BRIDGETON, MO (KTVI)-- The tornado deaths in Oklahoma leave a lot of people wondering about the lack of tornado shelters in schools.
Last year, the Bridgeway Elementary School in Bridgeton was a direct hit from the Good Friday tornado. Now it was evening and the student's weren't there, but if they had been they would have taken shelter in the halls because this school, like most schools in the St. Louis Metro area does not have an underground structure for the kids to take shelter in.
Like almost schools hereabouts that safety comes from the shelter of interior, above ground hallways. That almost always works.
It does not work with an F-5 tornado like the one in Moore, Oklahoma.
The school there didn't have an underground shelter because it would have cost around a million and a half dollars.
Construction experts say building an above-ground FEMA-rated shelter to withstand an F-5 tornado would cost about $500 per person inside. For a school with 1,400 kids like Parkway Central, the cost would be around $700,000. You can roughly double that cost for building an underground shelter.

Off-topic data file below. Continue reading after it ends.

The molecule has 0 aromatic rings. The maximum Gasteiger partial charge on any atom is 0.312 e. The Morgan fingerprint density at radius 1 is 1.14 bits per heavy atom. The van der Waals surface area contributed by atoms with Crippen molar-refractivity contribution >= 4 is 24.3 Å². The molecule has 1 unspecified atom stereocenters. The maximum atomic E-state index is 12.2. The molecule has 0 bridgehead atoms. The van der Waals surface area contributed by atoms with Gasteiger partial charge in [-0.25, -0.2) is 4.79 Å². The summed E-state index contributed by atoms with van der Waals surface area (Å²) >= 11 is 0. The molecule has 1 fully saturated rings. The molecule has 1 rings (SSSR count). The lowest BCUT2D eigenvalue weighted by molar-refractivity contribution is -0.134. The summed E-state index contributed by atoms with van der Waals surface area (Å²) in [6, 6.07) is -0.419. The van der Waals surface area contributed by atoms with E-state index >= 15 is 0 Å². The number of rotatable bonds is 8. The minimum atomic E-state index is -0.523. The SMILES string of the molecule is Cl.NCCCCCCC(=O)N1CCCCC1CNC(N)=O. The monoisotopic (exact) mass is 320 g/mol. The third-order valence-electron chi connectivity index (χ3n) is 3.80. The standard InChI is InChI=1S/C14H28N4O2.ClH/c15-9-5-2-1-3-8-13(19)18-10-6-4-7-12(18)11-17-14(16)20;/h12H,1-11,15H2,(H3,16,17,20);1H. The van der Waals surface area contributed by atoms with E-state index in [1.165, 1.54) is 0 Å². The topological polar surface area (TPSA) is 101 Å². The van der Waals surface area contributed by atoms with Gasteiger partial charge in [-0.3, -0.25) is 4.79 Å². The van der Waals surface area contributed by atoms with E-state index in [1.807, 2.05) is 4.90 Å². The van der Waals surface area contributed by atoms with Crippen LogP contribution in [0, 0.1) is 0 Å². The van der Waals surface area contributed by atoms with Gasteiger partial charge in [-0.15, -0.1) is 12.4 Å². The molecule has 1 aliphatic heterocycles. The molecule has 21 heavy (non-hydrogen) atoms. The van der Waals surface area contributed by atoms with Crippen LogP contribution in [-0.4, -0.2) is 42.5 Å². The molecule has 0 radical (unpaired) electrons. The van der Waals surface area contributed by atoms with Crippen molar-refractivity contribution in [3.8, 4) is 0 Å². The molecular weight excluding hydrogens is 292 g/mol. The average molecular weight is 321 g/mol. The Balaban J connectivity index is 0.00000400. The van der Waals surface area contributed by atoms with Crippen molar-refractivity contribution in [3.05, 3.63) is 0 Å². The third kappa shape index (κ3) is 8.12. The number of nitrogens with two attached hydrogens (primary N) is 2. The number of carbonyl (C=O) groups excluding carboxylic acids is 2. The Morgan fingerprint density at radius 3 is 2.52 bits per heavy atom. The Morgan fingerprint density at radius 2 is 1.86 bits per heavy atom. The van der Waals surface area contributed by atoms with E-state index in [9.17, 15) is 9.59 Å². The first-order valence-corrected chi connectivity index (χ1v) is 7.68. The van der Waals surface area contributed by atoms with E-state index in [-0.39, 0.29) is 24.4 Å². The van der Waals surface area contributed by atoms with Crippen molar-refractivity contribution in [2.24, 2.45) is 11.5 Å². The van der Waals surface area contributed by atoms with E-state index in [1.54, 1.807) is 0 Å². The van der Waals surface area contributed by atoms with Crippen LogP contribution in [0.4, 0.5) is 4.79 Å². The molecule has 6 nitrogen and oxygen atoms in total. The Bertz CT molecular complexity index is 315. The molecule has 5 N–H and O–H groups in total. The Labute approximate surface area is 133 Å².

But some places, like the St. Louis city schools and Clayton schools, already have basements in their schools. And that's where the kids take shelter.
But most metro schools have neither basements nor underground shelters. And in the end, it all comes down to how much taxpayers are willing to spend to put underground shelters in schools.
The National Weather Service says since 1950, the US has been hit by 58 F-5 tornadoes. Two of them hit Moore, Oklahoma.